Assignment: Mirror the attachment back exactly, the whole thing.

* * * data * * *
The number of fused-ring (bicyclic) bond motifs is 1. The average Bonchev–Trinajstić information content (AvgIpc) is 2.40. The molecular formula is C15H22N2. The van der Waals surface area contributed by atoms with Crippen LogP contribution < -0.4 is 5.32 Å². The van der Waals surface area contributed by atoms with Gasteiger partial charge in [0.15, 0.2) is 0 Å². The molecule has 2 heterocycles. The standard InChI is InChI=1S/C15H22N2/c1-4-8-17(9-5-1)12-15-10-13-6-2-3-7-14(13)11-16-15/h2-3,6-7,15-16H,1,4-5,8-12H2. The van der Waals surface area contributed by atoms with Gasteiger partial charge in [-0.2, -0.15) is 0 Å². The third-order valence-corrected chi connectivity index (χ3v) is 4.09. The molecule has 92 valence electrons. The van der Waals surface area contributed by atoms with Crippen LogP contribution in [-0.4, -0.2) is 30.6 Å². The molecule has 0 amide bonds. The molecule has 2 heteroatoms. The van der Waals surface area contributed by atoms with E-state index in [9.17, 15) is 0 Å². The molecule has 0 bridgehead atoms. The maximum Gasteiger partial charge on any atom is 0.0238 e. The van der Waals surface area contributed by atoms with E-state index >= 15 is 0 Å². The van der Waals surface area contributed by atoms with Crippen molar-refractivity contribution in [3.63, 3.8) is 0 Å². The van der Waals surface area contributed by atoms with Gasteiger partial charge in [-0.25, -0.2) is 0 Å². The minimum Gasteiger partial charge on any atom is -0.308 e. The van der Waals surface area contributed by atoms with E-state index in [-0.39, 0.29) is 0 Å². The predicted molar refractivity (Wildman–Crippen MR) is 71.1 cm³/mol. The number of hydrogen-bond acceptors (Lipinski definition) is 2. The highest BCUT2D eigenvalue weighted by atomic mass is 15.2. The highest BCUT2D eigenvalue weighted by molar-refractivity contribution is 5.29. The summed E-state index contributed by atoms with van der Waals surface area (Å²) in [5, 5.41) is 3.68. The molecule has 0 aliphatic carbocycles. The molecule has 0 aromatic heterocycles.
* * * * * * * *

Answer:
The number of fused-ring (bicyclic) bond motifs is 1. The average Bonchev–Trinajstić information content (AvgIpc) is 2.40. The molecular formula is C15H22N2. The van der Waals surface area contributed by atoms with Crippen LogP contribution < -0.4 is 5.32 Å². The van der Waals surface area contributed by atoms with Gasteiger partial charge in [0.15, 0.2) is 0 Å². The molecule has 2 heterocycles. The standard InChI is InChI=1S/C15H22N2/c1-4-8-17(9-5-1)12-15-10-13-6-2-3-7-14(13)11-16-15/h2-3,6-7,15-16H,1,4-5,8-12H2. The van der Waals surface area contributed by atoms with Gasteiger partial charge in [-0.2, -0.15) is 0 Å². The third-order valence-corrected chi connectivity index (χ3v) is 4.09. The molecule has 92 valence electrons. The van der Waals surface area contributed by atoms with Crippen LogP contribution in [-0.4, -0.2) is 30.6 Å². The molecule has 0 amide bonds. The molecule has 2 heteroatoms. The van der Waals surface area contributed by atoms with E-state index in [9.17, 15) is 0 Å². The molecule has 0 bridgehead atoms. The maximum Gasteiger partial charge on any atom is 0.0238 e. The van der Waals surface area contributed by atoms with E-state index >= 15 is 0 Å². The van der Waals surface area contributed by atoms with Crippen molar-refractivity contribution in [3.63, 3.8) is 0 Å². The van der Waals surface area contributed by atoms with Gasteiger partial charge in [-0.25, -0.2) is 0 Å². The minimum Gasteiger partial charge on any atom is -0.308 e. The van der Waals surface area contributed by atoms with E-state index in [-0.39, 0.29) is 0 Å². The predicted molar refractivity (Wildman–Crippen MR) is 71.1 cm³/mol. The number of hydrogen-bond acceptors (Lipinski definition) is 2. The highest BCUT2D eigenvalue weighted by atomic mass is 15.2. The highest BCUT2D eigenvalue weighted by molar-refractivity contribution is 5.29. The summed E-state index contributed by atoms with van der Waals surface area (Å²) in [5, 5.41) is 3.68. The molecule has 0 aliphatic carbocycles. The molecule has 0 aromatic heterocycles.